I’ve been talking to some kayak retailers in Northern New York State, who carry Perception boats but are staying away from and steering their customers clear of Airlite, on the basis that Perception hasnt been doing this process long enough; quality control is not as good as say Eddyline, and from what they have seen, 'a lot of unhappY Airlite owners are going to be coming back with their boats in a year or two. I was actually fairly bent on getting a new Carolina Airlite, as they are being discounted by 25% in Kingston Ontario, but based on comments of some dealers who actually sell Perception yet refuse to carry Airlite, decided to go with a Prijon Calabria.

Eddyline Carbonlite
Eddyline first came up with a lighter material than aerolite. It is called carbonlite and was first introduced by Eddyline in 2000.

Go to Eddylines website and you will find that there kayaks are much lighter than the aerolite kayaks that are made by perception.

It is also very durable, especially on rocky beaches in the Jackson Hole area. I highly recommend this as it also paddles on the water like a fiberglass/kevlar kayak.

I own an Eddlyine Carbonlite Nighthawk 16 and a Modulus (which is a kevlar kayak with carbonlite)

Merlin LT.

It you can, demo any of these brands as kayaks are a personal choice!

Life’s a trip, bring a paddle!


According to a source at Current Designs (soon to release similar constructed craft called “thermoform”,or something like that), the material all comes from the same manufacturer, and is sold to the kayak makers in sheets of varying thickness. It can then be heat molded into whatever shape you want or in the case of Eddy’s modulous, bonded to kevlar. Rumor around the campfire is that most every manufacturer will be using it soon.

Yes I’d say get used to it… it’s coming
That rumor is true. The material has already proven it’s self and you will be seeing more and more of it. For those of us who like a good hand made lay-up we’ll still be able to buy them. But those prices will be going up as production line boats become more popular. If I had to choose between Roto molded and Airalite I’d much rather have Airalite. I’m sure those boats I’m looking at it the store will out perform any of the Roto boats and many of the hand made composits. Just looking at them…they scream “Speed”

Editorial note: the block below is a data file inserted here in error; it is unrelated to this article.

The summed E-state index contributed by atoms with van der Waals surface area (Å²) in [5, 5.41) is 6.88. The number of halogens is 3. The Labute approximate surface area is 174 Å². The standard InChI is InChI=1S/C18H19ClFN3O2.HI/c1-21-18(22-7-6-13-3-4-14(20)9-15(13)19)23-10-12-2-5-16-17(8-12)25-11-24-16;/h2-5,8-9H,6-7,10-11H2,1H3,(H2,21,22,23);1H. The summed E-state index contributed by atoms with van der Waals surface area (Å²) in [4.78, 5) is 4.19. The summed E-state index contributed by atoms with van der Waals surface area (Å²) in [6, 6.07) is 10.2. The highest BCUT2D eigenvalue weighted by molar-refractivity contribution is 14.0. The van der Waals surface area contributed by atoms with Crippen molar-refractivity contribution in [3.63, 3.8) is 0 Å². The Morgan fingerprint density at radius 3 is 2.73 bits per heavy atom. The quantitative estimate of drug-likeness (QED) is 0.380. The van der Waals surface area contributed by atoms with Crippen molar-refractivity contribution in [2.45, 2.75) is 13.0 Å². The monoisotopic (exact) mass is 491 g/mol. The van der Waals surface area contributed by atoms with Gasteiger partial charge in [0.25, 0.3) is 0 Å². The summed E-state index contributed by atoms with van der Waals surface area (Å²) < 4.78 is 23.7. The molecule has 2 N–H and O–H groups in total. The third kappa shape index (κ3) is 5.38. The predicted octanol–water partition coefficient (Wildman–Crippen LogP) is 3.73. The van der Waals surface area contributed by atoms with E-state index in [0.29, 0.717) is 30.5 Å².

How durable?
There are a lot of hull hazards where I paddle - oyster banks, stumps, and other things that go bump in the hull. For those who have the airalite boats, how have they held up?

Non-Expert Opinion
I have a Night Hawk also, and while I do not consider it an abused boat, it doesn’t show much wear.

Eddyline does mention that they will custom make a boat with a process they call “extreme modulus” that they say produces a virtually indestructable boat. Finding that hard to believe, Eddyline’s web site does explain how to repair Carbonlite. It actually doesn’t sound too hard.


they’re pretty tough!
I have been paddling my Sonoma 13.5 for about 2 seasons now. I’m not sure about the long term durability as it relates to seams or sun damage but from a material strength standpoint it is excellent. I have dropped my boat several times from a considerable height onto concrete with no damage. I also have landed on rocky shores and have more than a couple significant bumps on rivers into trees, rocks, etc. Although I have the standard scratches on the hull, overall it has prooved its toughness to me. The pretty paint job is a bit more delicate than a plastic boat (obviously) but I actually like the idea that I don’t have to fully baby my boat like a composite.

scrapes on Airalite
A previous post likened the look of this material to PVC pipe. Not a bad analogy! I have run over many stumps, hit beaches slightly less than gently, and also gone over a few rocks with mine. It does get gouges in the bottom, but it’s a solid material, so unlike a gel-coat, it doesn’t take the color off. It seems pretty durable and is a lot stiffer than poly.

Like everyone, I hated that first scratch in the bottom, but now I don’t worry too much. It’s there to enjoy and have fun with and by the looks of it, it should last a good long time.

soft in high temps?

– Last Updated: Jul-21-04 10:00 PM EST –

I'm looking to buy my first kayak and I keep coming back to the Sonoma 13.5. I'm not completely new to paddling... but this would be a slight step up from any of the kayaks I've rented or borrowed.

I've spent a lot of time on the internet so far and I've been trying to track down a shop in my area that actually has them in stock so I can try one out.